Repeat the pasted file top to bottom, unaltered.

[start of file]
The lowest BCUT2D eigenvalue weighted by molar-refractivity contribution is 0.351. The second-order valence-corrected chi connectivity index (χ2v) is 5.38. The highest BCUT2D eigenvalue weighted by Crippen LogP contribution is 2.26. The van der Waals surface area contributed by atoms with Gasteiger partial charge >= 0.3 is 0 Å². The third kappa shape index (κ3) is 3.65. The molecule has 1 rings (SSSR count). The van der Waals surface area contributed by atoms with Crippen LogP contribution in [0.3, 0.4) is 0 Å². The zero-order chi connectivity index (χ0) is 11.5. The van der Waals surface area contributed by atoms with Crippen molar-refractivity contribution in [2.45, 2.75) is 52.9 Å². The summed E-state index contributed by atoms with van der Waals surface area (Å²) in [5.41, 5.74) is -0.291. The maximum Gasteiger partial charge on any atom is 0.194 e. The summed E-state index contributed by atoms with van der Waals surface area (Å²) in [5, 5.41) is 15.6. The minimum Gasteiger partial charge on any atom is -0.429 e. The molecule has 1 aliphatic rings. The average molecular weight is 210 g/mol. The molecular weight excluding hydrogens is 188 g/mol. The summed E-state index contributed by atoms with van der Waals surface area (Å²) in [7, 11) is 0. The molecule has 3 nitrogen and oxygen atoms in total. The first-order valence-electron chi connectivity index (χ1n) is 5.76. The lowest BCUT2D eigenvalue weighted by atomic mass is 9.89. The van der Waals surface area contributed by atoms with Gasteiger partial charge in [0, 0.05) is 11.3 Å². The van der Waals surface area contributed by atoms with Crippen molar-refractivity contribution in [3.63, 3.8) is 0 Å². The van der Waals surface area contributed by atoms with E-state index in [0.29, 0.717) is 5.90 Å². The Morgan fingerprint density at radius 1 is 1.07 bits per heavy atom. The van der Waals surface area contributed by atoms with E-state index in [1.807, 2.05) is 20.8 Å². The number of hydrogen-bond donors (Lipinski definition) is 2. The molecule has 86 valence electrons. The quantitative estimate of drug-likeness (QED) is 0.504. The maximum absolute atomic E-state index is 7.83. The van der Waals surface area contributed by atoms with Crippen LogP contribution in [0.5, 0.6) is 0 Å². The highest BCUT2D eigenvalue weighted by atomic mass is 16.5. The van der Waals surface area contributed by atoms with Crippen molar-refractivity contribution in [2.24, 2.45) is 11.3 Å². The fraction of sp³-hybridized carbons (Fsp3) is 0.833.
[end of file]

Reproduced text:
The lowest BCUT2D eigenvalue weighted by molar-refractivity contribution is 0.351. The second-order valence-corrected chi connectivity index (χ2v) is 5.38. The highest BCUT2D eigenvalue weighted by Crippen LogP contribution is 2.26. The van der Waals surface area contributed by atoms with Gasteiger partial charge >= 0.3 is 0 Å². The third kappa shape index (κ3) is 3.65. The molecule has 1 rings (SSSR count). The van der Waals surface area contributed by atoms with Crippen LogP contribution in [0.3, 0.4) is 0 Å². The zero-order chi connectivity index (χ0) is 11.5. The van der Waals surface area contributed by atoms with Crippen molar-refractivity contribution in [2.45, 2.75) is 52.9 Å². The summed E-state index contributed by atoms with van der Waals surface area (Å²) in [5.41, 5.74) is -0.291. The maximum Gasteiger partial charge on any atom is 0.194 e. The summed E-state index contributed by atoms with van der Waals surface area (Å²) in [5, 5.41) is 15.6. The minimum Gasteiger partial charge on any atom is -0.429 e. The molecule has 1 aliphatic rings. The average molecular weight is 210 g/mol. The molecular weight excluding hydrogens is 188 g/mol. The summed E-state index contributed by atoms with van der Waals surface area (Å²) in [7, 11) is 0. The molecule has 3 nitrogen and oxygen atoms in total. The first-order valence-electron chi connectivity index (χ1n) is 5.76. The lowest BCUT2D eigenvalue weighted by atomic mass is 9.89. The van der Waals surface area contributed by atoms with Gasteiger partial charge in [0, 0.05) is 11.3 Å². The van der Waals surface area contributed by atoms with Crippen molar-refractivity contribution in [3.63, 3.8) is 0 Å². The van der Waals surface area contributed by atoms with E-state index in [0.29, 0.717) is 5.90 Å². The Morgan fingerprint density at radius 1 is 1.07 bits per heavy atom. The van der Waals surface area contributed by atoms with E-state index in [1.807, 2.05) is 20.8 Å². The number of hydrogen-bond donors (Lipinski definition) is 2. The molecule has 86 valence electrons. The quantitative estimate of drug-likeness (QED) is 0.504. The maximum absolute atomic E-state index is 7.83. The van der Waals surface area contributed by atoms with Crippen LogP contribution in [0.5, 0.6) is 0 Å². The highest BCUT2D eigenvalue weighted by atomic mass is 16.5. The van der Waals surface area contributed by atoms with Crippen molar-refractivity contribution in [2.24, 2.45) is 11.3 Å². The fraction of sp³-hybridized carbons (Fsp3) is 0.833.